Euthanasia Prevention Coalition executive director, Alex Schadenberg,

Wife loses her battle to stop husband’s death

By 
  • October 6, 2020

OTTAWA - A Nova Scotia man got what he wanted — a medically assisted death — just one day after his estranged wife lost her bid to block him from using Canada’s medical assistance in dying (MAiD) system.

The man, 83, died in hospital Oct. 3. He had been approved for assisted suicide in July given his history of health problems, but the ruling was challenged by his wife on the grounds that his suffering was more mental than physical.

On Oct. 2, a panel of three judges on the Nova Scotia Court of Appeal ruled that not only does she not have the right to stop her husband of 48 years from eventually killing himself with the help of a doctor, but they added judges shouldn’t get involved in such cases.

Nova Scotia Justice Cindy Bourgeois, who wrote the decision on behalf of the panel, said decisions about who is eligible for medical assistance in dying should be left up to “health-care assessors” and not judges as long as health authorities follow the rules as set out within federal law.

“A supervisory or reviewing role for judges was considered and rejected by Parliament,” Bourgeois said in the ruling.

The decision is being slammed as a failure of the courts to protect the vulnerable from using MAiD to kill themselves.

At the heart of the case was the belief of the wife that her husband was not as sick as he believed and that medical reviews of his health status were at odds. She claims he should not have qualified for assisted suicide because he did not suffer from a life-threatening illness and he isn’t mentally competent to request MAiD. She said a number of doctors have backed this up.

Her husband has argued, through his lawyers, he is indeed ill with advanced chronic obstructive pulmonary disease and is of sound mind to make his own choice.

The women’s legal bills were being paid for by the Euthanasia Prevention Coalition. Its executive director, Alex Schadenberg, said he was not surprised the assisted suicide was carried out quickly after the court ruling.

He said the wife was only able to confirm her husband’s death by calling funeral homes in Nova Scotia. “She had to make her own phone calls to find out. Nobody told her,” Schadenberg said.

“When the decision came down on Friday, we were discussing what to do, whether to seek an injunction at the Supreme Court,” Schadenberg said. “But with his death now, I don’t know what is going to happen.”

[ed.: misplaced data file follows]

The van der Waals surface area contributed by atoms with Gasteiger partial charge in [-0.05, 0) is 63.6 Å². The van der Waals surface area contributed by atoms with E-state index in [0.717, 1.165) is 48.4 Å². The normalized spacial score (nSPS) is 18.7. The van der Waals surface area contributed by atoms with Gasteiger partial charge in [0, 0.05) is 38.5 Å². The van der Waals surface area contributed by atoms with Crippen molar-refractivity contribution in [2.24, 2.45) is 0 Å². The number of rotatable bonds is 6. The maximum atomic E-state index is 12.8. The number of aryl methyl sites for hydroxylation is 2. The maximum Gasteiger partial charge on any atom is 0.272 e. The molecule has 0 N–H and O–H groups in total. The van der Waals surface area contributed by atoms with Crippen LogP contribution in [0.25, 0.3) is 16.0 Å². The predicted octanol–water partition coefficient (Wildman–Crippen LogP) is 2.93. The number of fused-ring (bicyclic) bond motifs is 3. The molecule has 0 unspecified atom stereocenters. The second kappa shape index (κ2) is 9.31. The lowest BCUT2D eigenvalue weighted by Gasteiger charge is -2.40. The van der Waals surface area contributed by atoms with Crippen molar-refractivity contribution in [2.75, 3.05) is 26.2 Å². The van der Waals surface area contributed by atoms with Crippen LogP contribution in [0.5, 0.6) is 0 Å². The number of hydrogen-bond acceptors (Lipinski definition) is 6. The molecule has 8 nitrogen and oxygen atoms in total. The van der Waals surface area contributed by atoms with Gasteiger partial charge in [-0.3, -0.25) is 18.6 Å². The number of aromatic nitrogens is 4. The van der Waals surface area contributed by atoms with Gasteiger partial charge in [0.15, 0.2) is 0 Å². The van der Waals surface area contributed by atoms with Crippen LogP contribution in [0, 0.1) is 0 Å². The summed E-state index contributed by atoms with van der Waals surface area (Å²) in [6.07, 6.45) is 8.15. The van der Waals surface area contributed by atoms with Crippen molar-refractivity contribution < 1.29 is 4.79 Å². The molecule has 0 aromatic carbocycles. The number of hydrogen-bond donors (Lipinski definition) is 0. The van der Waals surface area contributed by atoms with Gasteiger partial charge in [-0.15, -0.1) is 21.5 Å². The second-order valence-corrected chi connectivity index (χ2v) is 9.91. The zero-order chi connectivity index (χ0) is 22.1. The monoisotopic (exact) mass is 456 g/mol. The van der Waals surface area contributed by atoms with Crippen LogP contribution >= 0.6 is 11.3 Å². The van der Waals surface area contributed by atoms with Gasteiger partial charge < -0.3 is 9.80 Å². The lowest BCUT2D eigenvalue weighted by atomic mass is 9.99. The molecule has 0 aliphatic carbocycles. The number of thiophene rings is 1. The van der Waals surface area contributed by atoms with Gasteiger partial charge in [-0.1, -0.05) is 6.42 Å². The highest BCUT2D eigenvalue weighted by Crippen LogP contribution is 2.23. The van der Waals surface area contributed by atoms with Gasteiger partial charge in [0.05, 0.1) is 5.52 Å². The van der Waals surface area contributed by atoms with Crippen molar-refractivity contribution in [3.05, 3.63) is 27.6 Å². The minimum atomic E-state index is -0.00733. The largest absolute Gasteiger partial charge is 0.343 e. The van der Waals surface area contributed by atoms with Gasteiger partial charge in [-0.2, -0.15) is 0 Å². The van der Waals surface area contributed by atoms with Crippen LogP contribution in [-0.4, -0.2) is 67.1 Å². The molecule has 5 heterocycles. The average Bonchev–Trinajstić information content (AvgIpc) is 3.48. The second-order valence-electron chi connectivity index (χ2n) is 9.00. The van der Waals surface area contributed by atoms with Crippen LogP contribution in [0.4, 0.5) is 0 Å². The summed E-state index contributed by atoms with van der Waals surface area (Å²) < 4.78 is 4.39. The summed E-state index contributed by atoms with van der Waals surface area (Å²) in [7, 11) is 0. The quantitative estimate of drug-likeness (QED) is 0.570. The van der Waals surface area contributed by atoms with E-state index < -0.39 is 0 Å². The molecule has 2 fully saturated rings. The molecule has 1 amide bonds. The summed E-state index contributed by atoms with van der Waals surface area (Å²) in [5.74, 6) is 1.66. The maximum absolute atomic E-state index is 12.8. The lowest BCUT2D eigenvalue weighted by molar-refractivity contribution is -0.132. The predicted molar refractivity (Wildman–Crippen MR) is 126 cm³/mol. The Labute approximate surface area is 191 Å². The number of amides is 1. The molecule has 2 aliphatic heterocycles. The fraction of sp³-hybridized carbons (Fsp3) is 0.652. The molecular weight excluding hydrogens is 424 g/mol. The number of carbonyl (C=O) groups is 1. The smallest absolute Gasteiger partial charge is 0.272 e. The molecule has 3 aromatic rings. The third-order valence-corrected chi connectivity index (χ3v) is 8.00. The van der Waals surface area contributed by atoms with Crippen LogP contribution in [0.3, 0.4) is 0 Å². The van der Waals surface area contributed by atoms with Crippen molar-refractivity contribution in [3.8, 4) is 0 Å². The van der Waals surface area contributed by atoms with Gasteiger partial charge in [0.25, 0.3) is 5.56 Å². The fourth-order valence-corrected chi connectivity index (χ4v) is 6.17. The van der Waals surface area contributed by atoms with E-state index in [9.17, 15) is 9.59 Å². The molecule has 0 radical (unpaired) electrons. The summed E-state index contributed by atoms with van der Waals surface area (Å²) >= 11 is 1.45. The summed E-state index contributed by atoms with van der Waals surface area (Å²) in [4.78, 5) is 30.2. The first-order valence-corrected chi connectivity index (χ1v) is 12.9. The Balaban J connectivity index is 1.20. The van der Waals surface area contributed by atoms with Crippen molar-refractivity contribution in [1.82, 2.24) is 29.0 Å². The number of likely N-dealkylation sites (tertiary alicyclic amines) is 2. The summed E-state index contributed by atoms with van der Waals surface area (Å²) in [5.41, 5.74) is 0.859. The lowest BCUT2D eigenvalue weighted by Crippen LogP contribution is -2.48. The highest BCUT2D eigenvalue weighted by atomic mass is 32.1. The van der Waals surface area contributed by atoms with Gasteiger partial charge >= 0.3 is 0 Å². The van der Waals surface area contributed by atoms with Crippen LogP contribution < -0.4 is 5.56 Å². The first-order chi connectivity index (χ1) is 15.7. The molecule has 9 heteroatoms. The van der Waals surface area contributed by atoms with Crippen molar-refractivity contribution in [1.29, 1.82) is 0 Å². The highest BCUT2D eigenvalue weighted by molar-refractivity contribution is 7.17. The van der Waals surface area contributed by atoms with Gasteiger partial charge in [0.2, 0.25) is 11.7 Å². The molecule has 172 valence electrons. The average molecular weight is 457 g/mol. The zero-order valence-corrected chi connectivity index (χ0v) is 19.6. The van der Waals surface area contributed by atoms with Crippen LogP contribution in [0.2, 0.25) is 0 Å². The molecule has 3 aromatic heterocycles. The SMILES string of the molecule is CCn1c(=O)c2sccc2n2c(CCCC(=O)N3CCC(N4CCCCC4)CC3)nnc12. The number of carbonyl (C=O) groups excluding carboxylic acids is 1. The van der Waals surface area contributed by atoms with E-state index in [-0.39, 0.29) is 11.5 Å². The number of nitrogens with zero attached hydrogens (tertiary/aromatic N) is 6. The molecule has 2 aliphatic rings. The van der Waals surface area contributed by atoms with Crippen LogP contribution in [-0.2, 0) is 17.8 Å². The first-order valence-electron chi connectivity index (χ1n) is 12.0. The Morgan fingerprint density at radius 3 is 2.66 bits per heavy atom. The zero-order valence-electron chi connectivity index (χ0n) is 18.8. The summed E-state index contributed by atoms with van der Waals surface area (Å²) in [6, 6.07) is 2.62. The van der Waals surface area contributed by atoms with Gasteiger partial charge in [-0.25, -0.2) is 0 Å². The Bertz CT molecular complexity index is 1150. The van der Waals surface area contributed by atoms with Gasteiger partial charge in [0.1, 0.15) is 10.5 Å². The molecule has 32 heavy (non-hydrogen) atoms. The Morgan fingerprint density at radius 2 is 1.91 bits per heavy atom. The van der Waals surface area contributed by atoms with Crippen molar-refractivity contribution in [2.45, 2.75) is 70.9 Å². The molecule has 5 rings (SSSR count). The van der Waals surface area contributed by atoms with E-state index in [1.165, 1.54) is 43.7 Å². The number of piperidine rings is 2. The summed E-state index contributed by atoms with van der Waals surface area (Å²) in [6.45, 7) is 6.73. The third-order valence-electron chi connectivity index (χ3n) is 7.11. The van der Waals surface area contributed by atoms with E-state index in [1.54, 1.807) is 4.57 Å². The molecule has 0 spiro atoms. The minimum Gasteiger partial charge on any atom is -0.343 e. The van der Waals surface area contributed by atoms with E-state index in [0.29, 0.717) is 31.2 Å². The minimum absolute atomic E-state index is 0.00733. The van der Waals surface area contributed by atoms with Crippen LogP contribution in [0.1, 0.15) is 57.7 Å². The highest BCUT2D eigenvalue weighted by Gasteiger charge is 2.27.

Schadenberg said the court ruling means there is no way for anyone to challenge an assessment that gives the green light for an assisted suicide when there are conflicting medical opinions, as occurred in this case.

“When Canada’s Parliament passed Bill C-14 legalizing euthanasia the legislation required two doctors or nurse practitioners to agree that a person qualified for death by lethal injection,” Schadenberg said. That means “as long as two euthanasia assessments approve death, it doesn’t matter if several euthanasia assessments determine that a person doesn’t qualify under the law.”

The EPC and lawyers for the woman say this is “doctor shopping.”

The case, which has been argued in court proceedings since August, shows the dangers of the system, one of her lawyers said after a previous court ruling went against her on Sept. 4.

“The notion that individuals should be free to see 10 doctors who find they lack capacity, but then find two more that say they don’t to justify an assisted death is troubling and renders the safeguards and protections of the criminal law completely meaningless,” said lawyer Hugh Scher at the time. Scher reiterated that point after the Oct. 2 ruling.

“Doctor shopping is a serious concern that must be addressed. Court or tribunal oversight are essential in those rare cases where there are multiple conflicting medical reports over the core issue of capacity which is an essential condition of eligibility for MAiD.”

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